Q&A with Author of ‘Occupation Reconciliation’, Juanita Shield-Laignel… by Caroline Spencer

What is your connection to Michael? 
He was my brother-in-law. Yes, I know. People do raise an eyebrow when I say that and I even had one lady say ‘surely you mean father-in-law’ but no… brother-in-law he was for sure despite the generation gap. Michael’s lovely wife Josephine is my husband’s sister. She was 21 when her little brother Alistair was born – so you see – it is possible. When I met Michael, I was 35 and he was already in his late seventies.

Michael authored and co-authored some books about the Occupation in his lifetime. Why did you write your book?
You are right, Michael was a prolific writer himself, producing and contributing to many of the Channel Islands Occupation Society’s printed material and writing several books and pamphlets, including what I’ve heard referred to as his Opus Dei in the form of ‘Jersey Occupied’, a doorstop of a book full of details and the whys and wherefores of the Occupation. It took Michael seven years to write and he left no stone unturned, as was his want.

My book was always going to be about Michael’s own life story. So Jersey Occupied and other literature he had penned focused on specific time periods – 1940-45 or the specifics of the resultant twinning of St Helier with the once imprisoning town of Bad Wurzach. However, from the start, Michael was keen that his story be told from his birth in 1926 and span his 89 years of glorious life.

How did writing your book come about?
As family we would all sit around the Ginns’ kitchen table for lunch or afternoon tea and Michael would launch into one of his myriad stories. So interesting were they even my then six-year-old was engaged. On one occasion, Josephine, with her head in the oven checking roast potatoes, admonished him for talking too much and said he should be writing down all these stories for posterity. Already in his 80s, Michael stated that his eyesight was none too clever and his ‘damned hands won’t do as they are told any more’… so that was that. On returning home I found myself thinking that as someone who interviews people regularly for the Jerseylife Magazine, just maybe I could write his stories for him. On our next visit I put it to him and to my surprise and delight he agreed.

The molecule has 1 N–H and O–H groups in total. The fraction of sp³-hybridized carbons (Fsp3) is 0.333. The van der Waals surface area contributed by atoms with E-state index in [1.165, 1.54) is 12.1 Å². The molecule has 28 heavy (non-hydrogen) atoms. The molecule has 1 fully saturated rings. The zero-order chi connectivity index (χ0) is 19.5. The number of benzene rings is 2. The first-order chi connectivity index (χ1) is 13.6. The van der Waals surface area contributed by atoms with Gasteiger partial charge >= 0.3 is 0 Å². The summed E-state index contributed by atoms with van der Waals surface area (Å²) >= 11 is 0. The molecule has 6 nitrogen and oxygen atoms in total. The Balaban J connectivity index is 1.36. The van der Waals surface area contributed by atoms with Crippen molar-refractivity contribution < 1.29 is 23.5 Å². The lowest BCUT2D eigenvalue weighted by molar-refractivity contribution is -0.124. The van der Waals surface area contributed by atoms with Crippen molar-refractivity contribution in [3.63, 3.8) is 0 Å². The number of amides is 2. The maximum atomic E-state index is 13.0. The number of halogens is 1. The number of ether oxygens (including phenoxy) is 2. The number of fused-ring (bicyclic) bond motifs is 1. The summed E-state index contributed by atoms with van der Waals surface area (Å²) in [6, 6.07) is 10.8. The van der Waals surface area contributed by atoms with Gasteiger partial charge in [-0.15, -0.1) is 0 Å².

I began interviewing him in June 2014 and the book was published during 2017. Sadly it was not long after Michael had passed away but he had been involved throughout. We called it a real collaboration. He would talk, I would listen, I would record and then transcribe his words and then we would check back through the material together. Sadly he was taken from us before the book went to print and I feel sure he had many more stories to tell.

Briefly remind us of Michael’s wartime story.
Michael’s parents were originally from England so when Hitler’s orders came for non-Jersey-born although domiciled Islanders to be deported to southern Germany to an internment camp, Michael’s parents had no choice but to go and of course Michael at the age of 14 had to go with them.

Interned for three years, Michael came back to Jersey seemingly determined from the outset not to be bitter and twisted about his experience, as you would expect many may have been. Rather he sought reparation, conciliation, a healing if you will… mainly based on his experience of the townspeople of Bad Wurzach having been kind to them all but especially to the children. He talked of receiving sticky buns from the local baker for instance. And as his life unfolded it became important for him to seek and instigate a wider reconciliation – in fact, it became his life’s work, hence the title of the book.